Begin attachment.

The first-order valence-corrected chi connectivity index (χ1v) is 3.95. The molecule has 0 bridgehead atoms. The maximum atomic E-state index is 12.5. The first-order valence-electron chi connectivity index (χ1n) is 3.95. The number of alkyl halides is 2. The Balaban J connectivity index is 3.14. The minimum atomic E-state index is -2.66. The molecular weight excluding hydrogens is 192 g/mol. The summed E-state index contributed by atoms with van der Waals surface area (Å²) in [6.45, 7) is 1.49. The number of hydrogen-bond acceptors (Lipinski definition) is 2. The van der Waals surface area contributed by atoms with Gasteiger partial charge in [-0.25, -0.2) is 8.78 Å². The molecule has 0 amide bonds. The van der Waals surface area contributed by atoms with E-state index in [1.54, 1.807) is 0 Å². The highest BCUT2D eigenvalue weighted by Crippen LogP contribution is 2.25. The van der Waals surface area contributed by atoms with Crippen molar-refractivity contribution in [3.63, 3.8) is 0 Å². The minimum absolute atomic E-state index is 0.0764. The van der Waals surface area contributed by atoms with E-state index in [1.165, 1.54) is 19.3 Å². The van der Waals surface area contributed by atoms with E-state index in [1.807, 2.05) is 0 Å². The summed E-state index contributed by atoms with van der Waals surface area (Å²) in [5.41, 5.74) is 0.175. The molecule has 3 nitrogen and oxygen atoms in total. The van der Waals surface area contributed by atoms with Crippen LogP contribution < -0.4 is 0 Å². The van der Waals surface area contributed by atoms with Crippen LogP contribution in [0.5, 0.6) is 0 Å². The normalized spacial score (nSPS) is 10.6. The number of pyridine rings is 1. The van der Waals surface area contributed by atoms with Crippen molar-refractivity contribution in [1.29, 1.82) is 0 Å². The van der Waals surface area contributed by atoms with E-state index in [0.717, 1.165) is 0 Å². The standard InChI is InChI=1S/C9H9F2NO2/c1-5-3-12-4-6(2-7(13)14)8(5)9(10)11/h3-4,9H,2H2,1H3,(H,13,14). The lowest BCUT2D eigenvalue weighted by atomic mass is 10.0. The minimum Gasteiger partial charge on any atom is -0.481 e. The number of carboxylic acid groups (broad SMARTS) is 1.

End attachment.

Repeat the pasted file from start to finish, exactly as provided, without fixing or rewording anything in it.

The first-order valence-corrected chi connectivity index (χ1v) is 3.95. The molecule has 0 bridgehead atoms. The maximum atomic E-state index is 12.5. The first-order valence-electron chi connectivity index (χ1n) is 3.95. The number of alkyl halides is 2. The Balaban J connectivity index is 3.14. The minimum atomic E-state index is -2.66. The molecular weight excluding hydrogens is 192 g/mol. The summed E-state index contributed by atoms with van der Waals surface area (Å²) in [6.45, 7) is 1.49. The number of hydrogen-bond acceptors (Lipinski definition) is 2. The van der Waals surface area contributed by atoms with Gasteiger partial charge in [-0.25, -0.2) is 8.78 Å². The molecule has 0 amide bonds. The van der Waals surface area contributed by atoms with E-state index in [1.54, 1.807) is 0 Å². The highest BCUT2D eigenvalue weighted by Crippen LogP contribution is 2.25. The van der Waals surface area contributed by atoms with Crippen molar-refractivity contribution in [3.63, 3.8) is 0 Å². The minimum absolute atomic E-state index is 0.0764. The van der Waals surface area contributed by atoms with E-state index in [1.165, 1.54) is 19.3 Å². The van der Waals surface area contributed by atoms with E-state index in [1.807, 2.05) is 0 Å². The summed E-state index contributed by atoms with van der Waals surface area (Å²) in [5.41, 5.74) is 0.175. The molecule has 3 nitrogen and oxygen atoms in total. The van der Waals surface area contributed by atoms with Crippen LogP contribution < -0.4 is 0 Å². The van der Waals surface area contributed by atoms with Crippen LogP contribution in [0.5, 0.6) is 0 Å². The normalized spacial score (nSPS) is 10.6. The number of pyridine rings is 1. The van der Waals surface area contributed by atoms with Crippen molar-refractivity contribution in [1.29, 1.82) is 0 Å². The van der Waals surface area contributed by atoms with E-state index in [0.717, 1.165) is 0 Å². The standard InChI is InChI=1S/C9H9F2NO2/c1-5-3-12-4-6(2-7(13)14)8(5)9(10)11/h3-4,9H,2H2,1H3,(H,13,14). The lowest BCUT2D eigenvalue weighted by atomic mass is 10.0. The minimum Gasteiger partial charge on any atom is -0.481 e. The number of carboxylic acid groups (broad SMARTS) is 1.